1. Yue Ling's Avatar
    Title says at all.
    6 months remaining to Windows 7 End of Support. What will you do if you're using it?
    07-15-2019 06:10 AM
  2. Ryujingt3's Avatar
    Most likely people will do nothing, i.e. remain on Windows 7 anyway. The only other alternative is to upgrade to Windows 10 and people may not be able to do that due to the hardware they have or the upgrade costs or whatever.
    07-16-2019 06:28 AM
  3. N_LaRUE's Avatar
    Most likely people will do nothing, i.e. remain on Windows 7 anyway. The only other alternative is to upgrade to Windows 10 and people may not be able to do that due to the hardware they have or the upgrade costs or whatever.
    You would need to have a very old computer that couldn't upgrade to Windows 10. The hardware requirements to run Windows 10 is not that high. I won't say it will run great but it can be installed on pretty low end hardware.

    But I agree you're right about people staying on Win 7. Lots of people hate Win 10 for whatever reason.
    Laura Knotek likes this.
    07-17-2019 02:39 AM
  4. MrGoodSmith's Avatar
    I will be moving to Windows 8.1 and use it for 3 years, after that hopefully Windows 10 or whatever comes after would have matured enough to become useful.
    07-17-2019 07:09 AM
  5. TechFreak1's Avatar
    You would need to have a very old computer that couldn't upgrade to Windows 10. The hardware requirements to run Windows 10 is not that high. I won't say it will run great but it can be installed on pretty low end hardware.

    But I agree you're right about people staying on Win 7. Lots of people hate Win 10 for whatever reason.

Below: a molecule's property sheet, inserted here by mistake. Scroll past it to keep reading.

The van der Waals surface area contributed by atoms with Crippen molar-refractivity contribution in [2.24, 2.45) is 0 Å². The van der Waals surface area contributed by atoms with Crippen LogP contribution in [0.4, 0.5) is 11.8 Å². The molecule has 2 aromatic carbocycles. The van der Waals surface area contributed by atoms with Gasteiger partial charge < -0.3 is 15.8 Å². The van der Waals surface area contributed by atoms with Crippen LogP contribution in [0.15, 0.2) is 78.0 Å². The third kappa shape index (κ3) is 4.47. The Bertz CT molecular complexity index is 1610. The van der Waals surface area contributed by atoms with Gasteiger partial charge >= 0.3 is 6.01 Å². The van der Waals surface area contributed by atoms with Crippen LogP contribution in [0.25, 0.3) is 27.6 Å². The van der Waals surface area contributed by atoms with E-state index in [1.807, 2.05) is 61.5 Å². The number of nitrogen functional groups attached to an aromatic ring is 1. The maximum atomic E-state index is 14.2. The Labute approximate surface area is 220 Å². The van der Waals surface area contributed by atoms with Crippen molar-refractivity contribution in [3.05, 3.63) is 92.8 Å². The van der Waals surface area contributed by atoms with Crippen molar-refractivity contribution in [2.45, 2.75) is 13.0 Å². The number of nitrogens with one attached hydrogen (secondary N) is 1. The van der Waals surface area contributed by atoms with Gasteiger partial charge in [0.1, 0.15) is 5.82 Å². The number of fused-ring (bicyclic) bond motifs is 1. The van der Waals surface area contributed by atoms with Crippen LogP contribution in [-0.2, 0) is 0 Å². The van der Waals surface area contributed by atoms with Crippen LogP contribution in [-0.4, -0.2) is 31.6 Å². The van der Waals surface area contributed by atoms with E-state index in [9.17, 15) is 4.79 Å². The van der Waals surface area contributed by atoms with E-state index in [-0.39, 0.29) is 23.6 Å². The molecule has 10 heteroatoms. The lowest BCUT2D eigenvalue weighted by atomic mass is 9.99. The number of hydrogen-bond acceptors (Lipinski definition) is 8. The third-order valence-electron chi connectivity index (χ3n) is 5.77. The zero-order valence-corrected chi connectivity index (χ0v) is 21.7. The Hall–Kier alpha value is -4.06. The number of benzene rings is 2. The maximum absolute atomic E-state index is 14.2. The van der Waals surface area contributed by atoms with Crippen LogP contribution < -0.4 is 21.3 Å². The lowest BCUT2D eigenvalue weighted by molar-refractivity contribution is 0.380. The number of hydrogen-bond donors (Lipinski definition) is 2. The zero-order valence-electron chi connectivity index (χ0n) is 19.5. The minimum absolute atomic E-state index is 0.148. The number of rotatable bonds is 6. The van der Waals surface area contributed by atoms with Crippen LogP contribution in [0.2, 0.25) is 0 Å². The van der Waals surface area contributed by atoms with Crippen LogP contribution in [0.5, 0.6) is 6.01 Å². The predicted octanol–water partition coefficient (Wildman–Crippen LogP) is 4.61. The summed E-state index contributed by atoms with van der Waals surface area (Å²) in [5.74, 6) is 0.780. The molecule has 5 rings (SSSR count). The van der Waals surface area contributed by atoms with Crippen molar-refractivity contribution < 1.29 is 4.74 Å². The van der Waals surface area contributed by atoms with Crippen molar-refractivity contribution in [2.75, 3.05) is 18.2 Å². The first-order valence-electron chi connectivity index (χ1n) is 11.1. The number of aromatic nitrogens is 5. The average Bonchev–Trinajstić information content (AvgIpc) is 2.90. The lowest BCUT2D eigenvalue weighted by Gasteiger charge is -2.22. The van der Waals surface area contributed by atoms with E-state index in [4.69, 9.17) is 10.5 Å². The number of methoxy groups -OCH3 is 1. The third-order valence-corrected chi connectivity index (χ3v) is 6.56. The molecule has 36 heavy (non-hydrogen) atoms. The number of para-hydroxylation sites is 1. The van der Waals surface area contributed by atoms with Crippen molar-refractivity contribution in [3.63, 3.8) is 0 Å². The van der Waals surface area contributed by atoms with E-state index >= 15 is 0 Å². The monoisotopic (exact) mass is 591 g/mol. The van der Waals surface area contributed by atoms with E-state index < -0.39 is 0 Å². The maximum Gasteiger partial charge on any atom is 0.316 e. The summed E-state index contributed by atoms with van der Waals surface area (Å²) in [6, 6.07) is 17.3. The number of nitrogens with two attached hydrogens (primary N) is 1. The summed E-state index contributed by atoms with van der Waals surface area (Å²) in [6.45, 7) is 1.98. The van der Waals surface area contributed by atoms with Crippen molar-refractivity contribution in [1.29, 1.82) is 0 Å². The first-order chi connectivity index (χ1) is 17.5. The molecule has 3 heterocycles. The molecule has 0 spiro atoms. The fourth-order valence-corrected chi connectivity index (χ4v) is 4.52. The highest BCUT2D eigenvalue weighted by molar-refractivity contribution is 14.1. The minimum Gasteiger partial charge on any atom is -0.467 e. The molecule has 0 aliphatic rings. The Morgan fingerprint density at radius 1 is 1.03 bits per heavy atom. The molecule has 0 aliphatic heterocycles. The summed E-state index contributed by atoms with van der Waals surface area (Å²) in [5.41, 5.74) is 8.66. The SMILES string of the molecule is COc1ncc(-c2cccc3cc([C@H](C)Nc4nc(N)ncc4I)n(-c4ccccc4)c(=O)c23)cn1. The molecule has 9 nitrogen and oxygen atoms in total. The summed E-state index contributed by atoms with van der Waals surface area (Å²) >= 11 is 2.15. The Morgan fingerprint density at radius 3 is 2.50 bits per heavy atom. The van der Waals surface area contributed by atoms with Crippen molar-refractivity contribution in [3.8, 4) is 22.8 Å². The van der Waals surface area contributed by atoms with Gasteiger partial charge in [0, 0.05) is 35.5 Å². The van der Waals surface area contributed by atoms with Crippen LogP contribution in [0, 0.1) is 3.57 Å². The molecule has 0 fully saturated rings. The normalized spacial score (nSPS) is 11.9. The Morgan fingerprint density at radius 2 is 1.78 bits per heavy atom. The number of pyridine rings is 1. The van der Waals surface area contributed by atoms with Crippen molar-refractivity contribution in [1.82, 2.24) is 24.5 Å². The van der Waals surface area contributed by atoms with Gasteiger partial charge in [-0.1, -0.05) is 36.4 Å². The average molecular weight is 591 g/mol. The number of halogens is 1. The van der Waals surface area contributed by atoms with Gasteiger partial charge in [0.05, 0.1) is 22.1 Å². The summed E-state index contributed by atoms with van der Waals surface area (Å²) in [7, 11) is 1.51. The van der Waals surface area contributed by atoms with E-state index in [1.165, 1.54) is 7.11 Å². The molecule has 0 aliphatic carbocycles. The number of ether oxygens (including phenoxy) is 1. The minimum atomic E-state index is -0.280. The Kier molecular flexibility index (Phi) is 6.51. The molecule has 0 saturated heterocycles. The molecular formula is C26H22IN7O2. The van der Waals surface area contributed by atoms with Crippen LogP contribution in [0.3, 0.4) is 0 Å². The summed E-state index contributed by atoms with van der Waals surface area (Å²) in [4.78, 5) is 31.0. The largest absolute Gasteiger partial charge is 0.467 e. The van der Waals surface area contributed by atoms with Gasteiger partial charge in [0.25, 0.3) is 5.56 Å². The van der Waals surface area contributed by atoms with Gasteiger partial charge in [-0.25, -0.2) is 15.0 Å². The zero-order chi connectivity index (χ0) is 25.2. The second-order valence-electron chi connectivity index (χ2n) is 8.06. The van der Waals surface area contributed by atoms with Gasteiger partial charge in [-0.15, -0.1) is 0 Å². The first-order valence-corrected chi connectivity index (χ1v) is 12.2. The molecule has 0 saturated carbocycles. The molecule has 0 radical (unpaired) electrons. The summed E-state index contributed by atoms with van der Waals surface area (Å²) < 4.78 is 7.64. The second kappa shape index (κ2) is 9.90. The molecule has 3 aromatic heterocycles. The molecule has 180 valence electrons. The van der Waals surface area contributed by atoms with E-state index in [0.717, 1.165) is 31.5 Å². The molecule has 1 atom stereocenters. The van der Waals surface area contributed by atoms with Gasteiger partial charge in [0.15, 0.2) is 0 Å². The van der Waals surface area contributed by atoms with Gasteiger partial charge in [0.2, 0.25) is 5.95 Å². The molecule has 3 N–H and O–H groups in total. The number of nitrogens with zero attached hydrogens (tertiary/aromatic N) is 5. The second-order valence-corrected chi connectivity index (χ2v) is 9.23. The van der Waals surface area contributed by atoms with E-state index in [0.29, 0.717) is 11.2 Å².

Yup, you can run Windows 10 on pretty low end hardware however laptops and tablets with the Atom Clover Trail CPUs will not be upgraded to the Creators Update. Although on the anniversary update, they will get support upto 2023 for security patches.

    Most people who hate Windows 10 are those who actually don't know how to use the offline account. As they incorrectly presume that you have to attach a Microsoft account to the entire o/s and that's not their fault.

    Microsoft does not make that clear from the get go that you can use a local (offline account) and selectively sign into the applications. Additionally, you no longer need to sign into the Windows App store to install store applications which was the case for a long while (you could never the less solely sign into the store and nothing else if you wanted).
    N_LaRUE and Laura Knotek like this.
    07-17-2019 07:52 AM
  6. N_LaRUE's Avatar
    I will be moving to Windows 8.1 and use it for 3 years, after that hopefully Windows 10 or whatever comes after would have matured enough to become useful.
    I'd personally avoid Win 8.1 and go straight to 10.

    Whats your issue with 10? It's more like 7 than 8.1
    Laura Knotek likes this.
    07-17-2019 08:10 AM
  7. N_LaRUE's Avatar
    Yup, you can run Windows 10 on pretty low end hardware however laptops and tablets with the Atom Clover Trail CPUs will not be upgraded to the Creators Update. Although on the anniversary update, they will get support upto 2023 for security patches.

    Most people who hate Windows 10 are those who actually don't know how to use the offline account. As they incorrectly presume that you have to attach a Microsoft account to the entire o/s and that's not their fault.

    Microsoft does not make that clear from the get go that you can use a local (offline account) and selectively sign into the applications. Additionally, you no longer need to sign into the Windows App store to install store applications which was the case for a long while (you could never the less solely sign into the store and nothing else if you wanted).
    I personally have no issues using a MS account. That's me though I get people and their security issues.
    07-17-2019 08:19 AM
  8. TechFreak1's Avatar
    I personally have no issues using a MS account. That's me though I get people and their security issues.
    I've got a quick question, do you have any sign in issues if you have no internet connection?

    I have no issues with using a MS account however just prefer the flexibility of selectively sign into accounts.

    As I have multiple outlook.com accounts for specific services and life aspects like email solely for music services etc. So it's much more expedient to use an offline account and selectively sign in than signing out of the app and then signing in with the relevant account.